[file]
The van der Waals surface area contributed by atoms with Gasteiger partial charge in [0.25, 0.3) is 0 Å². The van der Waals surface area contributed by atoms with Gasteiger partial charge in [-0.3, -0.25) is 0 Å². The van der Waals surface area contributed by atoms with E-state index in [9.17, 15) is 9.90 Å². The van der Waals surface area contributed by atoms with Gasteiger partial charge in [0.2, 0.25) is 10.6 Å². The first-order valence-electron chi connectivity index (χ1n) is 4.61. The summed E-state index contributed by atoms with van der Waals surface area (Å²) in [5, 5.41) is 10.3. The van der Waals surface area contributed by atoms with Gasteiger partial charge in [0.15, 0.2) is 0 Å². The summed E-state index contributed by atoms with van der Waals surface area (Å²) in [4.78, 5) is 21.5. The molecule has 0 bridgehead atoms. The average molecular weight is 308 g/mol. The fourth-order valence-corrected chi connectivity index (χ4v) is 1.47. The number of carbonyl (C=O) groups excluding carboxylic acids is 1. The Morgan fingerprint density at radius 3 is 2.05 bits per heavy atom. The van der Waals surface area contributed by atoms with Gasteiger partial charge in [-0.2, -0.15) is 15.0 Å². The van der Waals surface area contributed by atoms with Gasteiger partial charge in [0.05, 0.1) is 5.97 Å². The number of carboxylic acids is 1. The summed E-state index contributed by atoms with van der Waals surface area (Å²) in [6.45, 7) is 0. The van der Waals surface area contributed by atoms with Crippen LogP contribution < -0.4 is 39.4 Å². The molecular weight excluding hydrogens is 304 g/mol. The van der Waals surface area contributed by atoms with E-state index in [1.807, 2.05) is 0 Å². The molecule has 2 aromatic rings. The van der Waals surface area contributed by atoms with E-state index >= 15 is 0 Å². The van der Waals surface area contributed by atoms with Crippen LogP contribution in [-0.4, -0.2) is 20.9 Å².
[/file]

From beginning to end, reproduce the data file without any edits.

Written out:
The van der Waals surface area contributed by atoms with Gasteiger partial charge in [0.25, 0.3) is 0 Å². The van der Waals surface area contributed by atoms with Gasteiger partial charge in [-0.3, -0.25) is 0 Å². The van der Waals surface area contributed by atoms with E-state index in [9.17, 15) is 9.90 Å². The van der Waals surface area contributed by atoms with Gasteiger partial charge in [0.2, 0.25) is 10.6 Å². The first-order valence-electron chi connectivity index (χ1n) is 4.61. The summed E-state index contributed by atoms with van der Waals surface area (Å²) in [5, 5.41) is 10.3. The van der Waals surface area contributed by atoms with Gasteiger partial charge in [0.15, 0.2) is 0 Å². The summed E-state index contributed by atoms with van der Waals surface area (Å²) in [4.78, 5) is 21.5. The molecule has 0 bridgehead atoms. The average molecular weight is 308 g/mol. The fourth-order valence-corrected chi connectivity index (χ4v) is 1.47. The number of carbonyl (C=O) groups excluding carboxylic acids is 1. The Morgan fingerprint density at radius 3 is 2.05 bits per heavy atom. The van der Waals surface area contributed by atoms with Gasteiger partial charge in [-0.2, -0.15) is 15.0 Å². The van der Waals surface area contributed by atoms with Gasteiger partial charge in [0.05, 0.1) is 5.97 Å². The number of carboxylic acids is 1. The summed E-state index contributed by atoms with van der Waals surface area (Å²) in [6.45, 7) is 0. The van der Waals surface area contributed by atoms with Crippen LogP contribution < -0.4 is 39.4 Å². The molecular weight excluding hydrogens is 304 g/mol. The van der Waals surface area contributed by atoms with E-state index in [1.807, 2.05) is 0 Å². The molecule has 2 aromatic rings. The van der Waals surface area contributed by atoms with E-state index >= 15 is 0 Å². The van der Waals surface area contributed by atoms with Crippen LogP contribution in [-0.4, -0.2) is 20.9 Å².